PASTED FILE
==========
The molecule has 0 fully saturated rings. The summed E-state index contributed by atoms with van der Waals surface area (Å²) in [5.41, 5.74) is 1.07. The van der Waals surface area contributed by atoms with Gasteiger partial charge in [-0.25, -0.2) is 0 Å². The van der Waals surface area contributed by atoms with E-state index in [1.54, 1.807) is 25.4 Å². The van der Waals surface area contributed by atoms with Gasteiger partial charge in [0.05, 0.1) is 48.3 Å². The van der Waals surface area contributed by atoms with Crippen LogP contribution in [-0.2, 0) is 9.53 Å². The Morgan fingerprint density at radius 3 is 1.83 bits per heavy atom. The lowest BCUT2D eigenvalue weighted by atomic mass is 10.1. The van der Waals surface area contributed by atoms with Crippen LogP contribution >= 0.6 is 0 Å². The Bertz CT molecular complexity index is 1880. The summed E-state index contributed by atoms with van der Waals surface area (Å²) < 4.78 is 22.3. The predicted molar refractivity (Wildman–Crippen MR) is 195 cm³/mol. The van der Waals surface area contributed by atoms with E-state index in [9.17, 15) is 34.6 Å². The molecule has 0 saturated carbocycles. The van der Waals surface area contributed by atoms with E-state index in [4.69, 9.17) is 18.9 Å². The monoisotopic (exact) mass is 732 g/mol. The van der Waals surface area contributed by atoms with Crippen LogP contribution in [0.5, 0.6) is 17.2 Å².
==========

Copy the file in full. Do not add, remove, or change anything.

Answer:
The molecule has 0 fully saturated rings. The summed E-state index contributed by atoms with van der Waals surface area (Å²) in [5.41, 5.74) is 1.07. The van der Waals surface area contributed by atoms with Gasteiger partial charge in [-0.25, -0.2) is 0 Å². The van der Waals surface area contributed by atoms with E-state index in [1.54, 1.807) is 25.4 Å². The van der Waals surface area contributed by atoms with Gasteiger partial charge in [0.05, 0.1) is 48.3 Å². The van der Waals surface area contributed by atoms with Crippen LogP contribution in [-0.2, 0) is 9.53 Å². The Morgan fingerprint density at radius 3 is 1.83 bits per heavy atom. The lowest BCUT2D eigenvalue weighted by atomic mass is 10.1. The van der Waals surface area contributed by atoms with Crippen LogP contribution >= 0.6 is 0 Å². The Bertz CT molecular complexity index is 1880. The summed E-state index contributed by atoms with van der Waals surface area (Å²) < 4.78 is 22.3. The predicted molar refractivity (Wildman–Crippen MR) is 195 cm³/mol. The van der Waals surface area contributed by atoms with E-state index in [9.17, 15) is 34.6 Å². The molecule has 0 saturated carbocycles. The van der Waals surface area contributed by atoms with E-state index in [4.69, 9.17) is 18.9 Å². The monoisotopic (exact) mass is 732 g/mol. The van der Waals surface area contributed by atoms with Crippen LogP contribution in [0.5, 0.6) is 17.2 Å².